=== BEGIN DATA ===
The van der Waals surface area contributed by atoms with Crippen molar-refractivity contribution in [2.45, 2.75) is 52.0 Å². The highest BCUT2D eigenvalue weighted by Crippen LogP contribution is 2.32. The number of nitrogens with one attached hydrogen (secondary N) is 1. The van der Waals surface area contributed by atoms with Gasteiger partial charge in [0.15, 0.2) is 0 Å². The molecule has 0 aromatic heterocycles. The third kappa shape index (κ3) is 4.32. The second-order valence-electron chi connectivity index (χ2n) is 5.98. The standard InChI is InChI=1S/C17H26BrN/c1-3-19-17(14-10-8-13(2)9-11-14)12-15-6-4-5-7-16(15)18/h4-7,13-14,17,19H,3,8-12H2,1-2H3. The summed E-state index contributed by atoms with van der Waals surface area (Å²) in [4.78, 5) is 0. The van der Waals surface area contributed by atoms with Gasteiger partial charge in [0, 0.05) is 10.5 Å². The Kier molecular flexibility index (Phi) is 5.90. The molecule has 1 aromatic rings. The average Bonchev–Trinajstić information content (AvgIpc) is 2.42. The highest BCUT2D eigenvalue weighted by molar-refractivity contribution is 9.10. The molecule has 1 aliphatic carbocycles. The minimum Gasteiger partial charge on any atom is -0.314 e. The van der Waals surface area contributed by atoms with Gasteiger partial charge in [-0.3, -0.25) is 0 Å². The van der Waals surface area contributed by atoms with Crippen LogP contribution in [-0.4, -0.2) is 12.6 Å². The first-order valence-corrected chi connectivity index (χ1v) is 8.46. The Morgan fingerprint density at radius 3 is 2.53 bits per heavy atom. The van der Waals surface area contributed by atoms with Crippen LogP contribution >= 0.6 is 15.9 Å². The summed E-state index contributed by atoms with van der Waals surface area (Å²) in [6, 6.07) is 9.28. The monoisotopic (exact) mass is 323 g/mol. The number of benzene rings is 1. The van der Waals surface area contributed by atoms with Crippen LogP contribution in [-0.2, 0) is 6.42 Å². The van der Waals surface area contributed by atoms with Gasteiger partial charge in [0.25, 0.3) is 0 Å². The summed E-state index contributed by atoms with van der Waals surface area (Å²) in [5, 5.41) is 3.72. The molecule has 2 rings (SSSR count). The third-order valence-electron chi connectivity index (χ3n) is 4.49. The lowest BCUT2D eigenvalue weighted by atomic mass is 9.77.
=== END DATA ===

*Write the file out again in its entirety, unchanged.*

The van der Waals surface area contributed by atoms with Crippen molar-refractivity contribution in [2.45, 2.75) is 52.0 Å². The highest BCUT2D eigenvalue weighted by Crippen LogP contribution is 2.32. The number of nitrogens with one attached hydrogen (secondary N) is 1. The van der Waals surface area contributed by atoms with Gasteiger partial charge in [0.15, 0.2) is 0 Å². The molecule has 0 aromatic heterocycles. The third kappa shape index (κ3) is 4.32. The second-order valence-electron chi connectivity index (χ2n) is 5.98. The standard InChI is InChI=1S/C17H26BrN/c1-3-19-17(14-10-8-13(2)9-11-14)12-15-6-4-5-7-16(15)18/h4-7,13-14,17,19H,3,8-12H2,1-2H3. The summed E-state index contributed by atoms with van der Waals surface area (Å²) in [4.78, 5) is 0. The van der Waals surface area contributed by atoms with Gasteiger partial charge in [0, 0.05) is 10.5 Å². The Kier molecular flexibility index (Phi) is 5.90. The molecule has 1 aromatic rings. The average Bonchev–Trinajstić information content (AvgIpc) is 2.42. The highest BCUT2D eigenvalue weighted by molar-refractivity contribution is 9.10. The molecule has 1 aliphatic carbocycles. The minimum Gasteiger partial charge on any atom is -0.314 e. The van der Waals surface area contributed by atoms with Gasteiger partial charge in [-0.3, -0.25) is 0 Å². The van der Waals surface area contributed by atoms with Crippen LogP contribution in [-0.4, -0.2) is 12.6 Å². The first-order valence-corrected chi connectivity index (χ1v) is 8.46. The Morgan fingerprint density at radius 3 is 2.53 bits per heavy atom. The van der Waals surface area contributed by atoms with Crippen LogP contribution >= 0.6 is 15.9 Å². The summed E-state index contributed by atoms with van der Waals surface area (Å²) in [6, 6.07) is 9.28. The monoisotopic (exact) mass is 323 g/mol. The number of benzene rings is 1. The van der Waals surface area contributed by atoms with Crippen LogP contribution in [-0.2, 0) is 6.42 Å². The van der Waals surface area contributed by atoms with Gasteiger partial charge in [0.25, 0.3) is 0 Å². The summed E-state index contributed by atoms with van der Waals surface area (Å²) in [5, 5.41) is 3.72. The molecule has 2 rings (SSSR count). The third-order valence-electron chi connectivity index (χ3n) is 4.49. The lowest BCUT2D eigenvalue weighted by atomic mass is 9.77.